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Body movement and physical activity energy expenditure in children and adolescents: how to adjust for differences in body size and age
MRC Epidemiology Unit, Cambridge, United Kingdom; Department of Physical Education and Health, Örebro University, Örebro, Sweden; MRC Epidemiology Unit, Strangeways Research Laboratory, Worts Causeway, Cambridge, United Kingdom .
PREVNUT at Novum, Karolinska Institutet, Stockholm, Sweden .ORCID iD: 0000-0002-7165-279X
Department of Physical Education and Health, Örebro University, Örebro, Sweden; Institute of Sport Science and Clinical Biomechanics, University of Southern Denmark, Odense, Denmark .
Department of Human Biology, Maastricht University, Maastricht, Netherlands .
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2004 (English)In: American Journal of Clinical Nutrition, ISSN 0002-9165, E-ISSN 1938-3207, Vol. 79, no 5, 851-856 p.Article in journal (Refereed) Published
Abstract [en]

BACKGROUND: Physical activity data in children and adolescents who differ in body size and age are influenced by whether physical activity is expressed in terms of body movement or energy expenditure.

OBJECTIVE: We examined whether physical activity expressed as body movement (ie, accelerometer counts) differs from physical activity energy expenditure (PAEE) as a function of body size and age.

DESIGN: This was a cross-sectional study in children [n = 26; (+/-SD) age: 9.6 +/- 0.3 y] and adolescents (n = 25; age: 17.6 +/- 1.5 y) in which body movement and total energy expenditure (TEE) were simultaneously measured with the use of accelerometry and the doubly labeled water method, respectively. PAEE was expressed as 1) unadjusted PAEE [TEE minus resting energy expenditure (REE); in MJ/d], 2) PAEE adjusted for body weight (BW) (PAEE. kg(-1). d(-1)), 3) PAEE adjusted for fat-free mass (FFM) (PAEE. kg FFM(-1). d(-1)), and 4) the physical activity level (PAL = TEE/REE).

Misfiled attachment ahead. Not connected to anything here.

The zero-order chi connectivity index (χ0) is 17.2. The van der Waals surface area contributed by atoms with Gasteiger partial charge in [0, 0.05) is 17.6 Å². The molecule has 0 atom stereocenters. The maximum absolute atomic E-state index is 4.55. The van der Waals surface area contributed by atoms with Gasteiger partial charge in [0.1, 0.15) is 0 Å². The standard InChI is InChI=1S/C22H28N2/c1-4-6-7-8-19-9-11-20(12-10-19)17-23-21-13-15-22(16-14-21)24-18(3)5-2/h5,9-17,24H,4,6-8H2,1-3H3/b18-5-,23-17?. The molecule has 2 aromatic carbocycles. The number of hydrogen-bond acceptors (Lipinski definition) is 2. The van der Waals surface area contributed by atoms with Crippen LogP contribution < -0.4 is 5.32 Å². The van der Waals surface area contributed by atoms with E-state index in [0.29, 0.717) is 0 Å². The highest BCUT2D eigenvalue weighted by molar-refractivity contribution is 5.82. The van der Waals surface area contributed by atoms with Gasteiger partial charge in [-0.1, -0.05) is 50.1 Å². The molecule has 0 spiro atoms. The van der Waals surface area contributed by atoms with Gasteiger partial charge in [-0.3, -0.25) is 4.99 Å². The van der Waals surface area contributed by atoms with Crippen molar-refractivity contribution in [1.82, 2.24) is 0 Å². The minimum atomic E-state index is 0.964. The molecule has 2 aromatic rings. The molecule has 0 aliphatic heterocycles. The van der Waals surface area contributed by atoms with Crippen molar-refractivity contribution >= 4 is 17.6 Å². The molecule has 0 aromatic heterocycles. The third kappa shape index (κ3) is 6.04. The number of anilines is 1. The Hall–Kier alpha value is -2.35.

RESULTS: Body movement was significantly higher (P = 0.03) in children than in adolescents. Similarly, when PAEE was normalized for differences in BW or FFM, it was significantly higher in children than in adolescents (P = 0.03). In contrast, unadjusted PAEE and PAL were significantly higher in adolescents (P < 0.01).

CONCLUSIONS: PAEE should be normalized for BW or FFM for comparison of physical activity between children and adolescents who differ in body size and age. Adjusting PAEE for FFM removes the confounding effect of sex, and therefore FFM may be the most appropriate body-composition variable for normalization of PAEE. Unadjusted PAEE and PAL depend on body size.

Place, publisher, year, edition, pages
2004. Vol. 79, no 5, 851-856 p.
Keyword [en]
Accelerometry; Doubly labeled water; Physical activity energy expenditure; Physical activity level
National Category
Sport and Fitness Sciences
Research subject
Sports Science
URN: urn:nbn:se:uu:diva-304878PubMedID: 15113725ScopusID: 2-s2.0-2442424037OAI: oai:DiVA.org:uu-304878DiVA: diva2:1034387
Available from: 2015-01-11 Created: 2016-10-11 Last updated: 2016-10-11

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Ekelund, UlfYngve, Agneta
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